Vietnam's Red Cross has appealed for urgent help for victims of Agent Orange - the poisonous chemical dioxin used during the Vietnam War.
People affected by Agent Orange need help now and cannot wait years for more research, said the head of Vietnam's Red Cross, Professor Nguyen Trong Nhan.
He was speaking at the close of a scientific conference in Hanoi at which it was decided to set up a joint US-Vietnamese research committee.
The committee will look into new areas of research - such as the nature and causes of birth defects in Vietnam, and ways to reduce exposure to dioxin in the environment.
The US says more research is needed
Experts say dioxin is continuing to contaminate people 30 years after the US stopped spraying it over forests in south and central Vietnam.
But the BBC's Clare Arthurs says the US is reluctant to acknowledge any link between dioxin and people born with disabilities.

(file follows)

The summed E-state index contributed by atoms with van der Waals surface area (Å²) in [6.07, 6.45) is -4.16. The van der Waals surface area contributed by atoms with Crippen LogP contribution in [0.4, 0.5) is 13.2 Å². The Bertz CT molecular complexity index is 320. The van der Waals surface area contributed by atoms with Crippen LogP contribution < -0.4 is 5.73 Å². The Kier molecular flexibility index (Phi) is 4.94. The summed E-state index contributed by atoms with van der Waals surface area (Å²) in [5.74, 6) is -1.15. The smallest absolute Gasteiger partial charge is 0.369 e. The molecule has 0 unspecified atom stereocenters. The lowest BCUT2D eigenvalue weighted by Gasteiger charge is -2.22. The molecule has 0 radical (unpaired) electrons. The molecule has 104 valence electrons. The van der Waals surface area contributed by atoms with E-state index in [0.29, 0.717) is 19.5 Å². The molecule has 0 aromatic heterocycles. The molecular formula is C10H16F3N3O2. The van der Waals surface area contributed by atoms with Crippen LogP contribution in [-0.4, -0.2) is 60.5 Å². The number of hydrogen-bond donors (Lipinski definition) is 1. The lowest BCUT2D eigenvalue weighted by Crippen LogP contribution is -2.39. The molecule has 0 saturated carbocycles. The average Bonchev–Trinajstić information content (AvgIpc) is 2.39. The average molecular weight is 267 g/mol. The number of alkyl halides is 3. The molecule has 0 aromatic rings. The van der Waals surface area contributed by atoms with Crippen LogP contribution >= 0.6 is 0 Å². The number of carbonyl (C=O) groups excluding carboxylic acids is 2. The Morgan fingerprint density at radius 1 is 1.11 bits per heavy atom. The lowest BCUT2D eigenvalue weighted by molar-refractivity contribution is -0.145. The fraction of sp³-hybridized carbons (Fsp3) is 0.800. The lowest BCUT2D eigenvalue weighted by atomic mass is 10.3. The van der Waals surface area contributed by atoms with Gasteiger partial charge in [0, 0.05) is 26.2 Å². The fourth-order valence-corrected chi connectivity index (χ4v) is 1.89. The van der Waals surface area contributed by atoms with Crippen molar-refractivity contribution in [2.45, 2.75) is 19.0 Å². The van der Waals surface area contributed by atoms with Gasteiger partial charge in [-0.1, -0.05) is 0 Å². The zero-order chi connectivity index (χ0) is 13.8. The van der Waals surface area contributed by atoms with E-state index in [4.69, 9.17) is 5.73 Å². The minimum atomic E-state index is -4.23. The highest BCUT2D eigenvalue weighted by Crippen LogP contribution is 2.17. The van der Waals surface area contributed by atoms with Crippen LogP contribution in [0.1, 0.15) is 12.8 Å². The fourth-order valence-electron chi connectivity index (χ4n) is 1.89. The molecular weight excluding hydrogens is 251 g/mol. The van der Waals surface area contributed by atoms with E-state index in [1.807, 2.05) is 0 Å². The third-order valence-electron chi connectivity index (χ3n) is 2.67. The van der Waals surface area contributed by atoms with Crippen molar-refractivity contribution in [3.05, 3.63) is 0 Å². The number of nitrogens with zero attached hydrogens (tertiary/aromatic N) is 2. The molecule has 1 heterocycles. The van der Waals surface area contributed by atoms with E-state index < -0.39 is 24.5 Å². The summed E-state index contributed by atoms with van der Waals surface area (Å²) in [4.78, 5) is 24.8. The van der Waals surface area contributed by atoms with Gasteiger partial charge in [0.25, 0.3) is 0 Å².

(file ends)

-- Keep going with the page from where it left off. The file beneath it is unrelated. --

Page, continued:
Cancer in rats
Rather than carrying out expensive tests to determine dioxin contamination, Professor Nhan said priority should be given to taking immediate steps to help victims.
"Anyone with a modest knowledge of science would know that these sort of toxic substances harm the human body and the environment," he said.
Agent Orange was used to destroy jungle cover
He said many Vietnamese had "died in bitterness" without compensation.
"So we can't keep silence any longer or wait for scientific evidence before making compensation," he said.
US forces sprayed millions of gallons of Agent Orange on Vietnam during the war that ended in 1975, to deny communist soldiers jungle cover.
The US stopped spraying in 1971 after it was discovered that it contained the most dangerous form of dioxin, TCDD, and caused cancer in rats.
Studies have shown that dangerous concentrations remain in some parts of Vietnam.
The four-day conference which ended in Hanoi on Wednesday helped establish the facts, said Professor Nhan
"The more evidence, the clearer and more undeniable the responsibility," he said.